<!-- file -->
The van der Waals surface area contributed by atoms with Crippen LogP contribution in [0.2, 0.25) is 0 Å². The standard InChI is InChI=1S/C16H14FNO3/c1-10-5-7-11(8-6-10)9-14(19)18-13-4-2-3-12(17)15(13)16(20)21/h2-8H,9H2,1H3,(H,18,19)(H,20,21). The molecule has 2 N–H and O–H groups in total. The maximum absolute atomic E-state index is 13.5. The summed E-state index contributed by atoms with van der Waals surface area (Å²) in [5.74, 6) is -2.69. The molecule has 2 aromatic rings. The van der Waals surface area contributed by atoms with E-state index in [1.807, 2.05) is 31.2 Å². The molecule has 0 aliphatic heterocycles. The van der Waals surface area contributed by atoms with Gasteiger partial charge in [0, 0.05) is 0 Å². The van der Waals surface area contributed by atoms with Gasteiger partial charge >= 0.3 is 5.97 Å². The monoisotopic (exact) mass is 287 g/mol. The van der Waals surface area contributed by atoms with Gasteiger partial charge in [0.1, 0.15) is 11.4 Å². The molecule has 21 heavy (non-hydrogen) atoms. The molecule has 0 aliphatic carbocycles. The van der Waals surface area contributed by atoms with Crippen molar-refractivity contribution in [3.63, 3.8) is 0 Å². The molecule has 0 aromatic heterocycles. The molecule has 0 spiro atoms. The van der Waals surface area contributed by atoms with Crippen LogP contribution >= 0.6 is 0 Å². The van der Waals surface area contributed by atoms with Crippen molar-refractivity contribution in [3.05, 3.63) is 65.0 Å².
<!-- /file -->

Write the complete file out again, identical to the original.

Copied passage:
The van der Waals surface area contributed by atoms with Crippen LogP contribution in [0.2, 0.25) is 0 Å². The standard InChI is InChI=1S/C16H14FNO3/c1-10-5-7-11(8-6-10)9-14(19)18-13-4-2-3-12(17)15(13)16(20)21/h2-8H,9H2,1H3,(H,18,19)(H,20,21). The molecule has 2 N–H and O–H groups in total. The maximum absolute atomic E-state index is 13.5. The summed E-state index contributed by atoms with van der Waals surface area (Å²) in [5.74, 6) is -2.69. The molecule has 2 aromatic rings. The van der Waals surface area contributed by atoms with E-state index in [1.807, 2.05) is 31.2 Å². The molecule has 0 aliphatic heterocycles. The van der Waals surface area contributed by atoms with Gasteiger partial charge in [0, 0.05) is 0 Å². The van der Waals surface area contributed by atoms with Gasteiger partial charge >= 0.3 is 5.97 Å². The monoisotopic (exact) mass is 287 g/mol. The van der Waals surface area contributed by atoms with Gasteiger partial charge in [0.1, 0.15) is 11.4 Å². The molecule has 21 heavy (non-hydrogen) atoms. The molecule has 0 aliphatic carbocycles. The van der Waals surface area contributed by atoms with Crippen molar-refractivity contribution in [3.63, 3.8) is 0 Å². The molecule has 0 aromatic heterocycles. The molecule has 0 spiro atoms. The van der Waals surface area contributed by atoms with Crippen LogP contribution >= 0.6 is 0 Å². The van der Waals surface area contributed by atoms with Crippen molar-refractivity contribution in [3.05, 3.63) is 65.0 Å².